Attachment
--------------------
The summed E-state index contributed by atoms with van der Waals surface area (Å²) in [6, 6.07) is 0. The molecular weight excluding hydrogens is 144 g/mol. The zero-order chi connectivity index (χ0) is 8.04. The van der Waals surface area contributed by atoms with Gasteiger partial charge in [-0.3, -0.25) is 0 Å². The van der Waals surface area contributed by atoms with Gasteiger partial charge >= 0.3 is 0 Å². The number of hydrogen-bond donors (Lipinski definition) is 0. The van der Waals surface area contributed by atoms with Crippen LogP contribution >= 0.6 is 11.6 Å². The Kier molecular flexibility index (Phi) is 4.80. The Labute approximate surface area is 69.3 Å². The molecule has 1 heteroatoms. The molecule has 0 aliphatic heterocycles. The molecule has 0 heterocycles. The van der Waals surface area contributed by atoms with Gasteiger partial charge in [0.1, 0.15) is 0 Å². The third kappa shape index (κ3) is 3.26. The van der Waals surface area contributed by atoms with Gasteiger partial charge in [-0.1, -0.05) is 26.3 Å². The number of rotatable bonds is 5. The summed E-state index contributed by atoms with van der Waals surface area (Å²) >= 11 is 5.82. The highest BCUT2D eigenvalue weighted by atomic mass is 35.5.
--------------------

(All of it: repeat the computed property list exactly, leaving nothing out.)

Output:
The summed E-state index contributed by atoms with van der Waals surface area (Å²) in [6, 6.07) is 0. The molecular weight excluding hydrogens is 144 g/mol. The zero-order chi connectivity index (χ0) is 8.04. The van der Waals surface area contributed by atoms with Gasteiger partial charge in [-0.3, -0.25) is 0 Å². The van der Waals surface area contributed by atoms with Gasteiger partial charge >= 0.3 is 0 Å². The number of hydrogen-bond donors (Lipinski definition) is 0. The van der Waals surface area contributed by atoms with Crippen LogP contribution >= 0.6 is 11.6 Å². The Kier molecular flexibility index (Phi) is 4.80. The Labute approximate surface area is 69.3 Å². The molecule has 1 heteroatoms. The molecule has 0 aliphatic heterocycles. The molecule has 0 heterocycles. The van der Waals surface area contributed by atoms with Gasteiger partial charge in [0.1, 0.15) is 0 Å². The third kappa shape index (κ3) is 3.26. The van der Waals surface area contributed by atoms with Gasteiger partial charge in [-0.1, -0.05) is 26.3 Å². The number of rotatable bonds is 5. The summed E-state index contributed by atoms with van der Waals surface area (Å²) >= 11 is 5.82. The highest BCUT2D eigenvalue weighted by atomic mass is 35.5.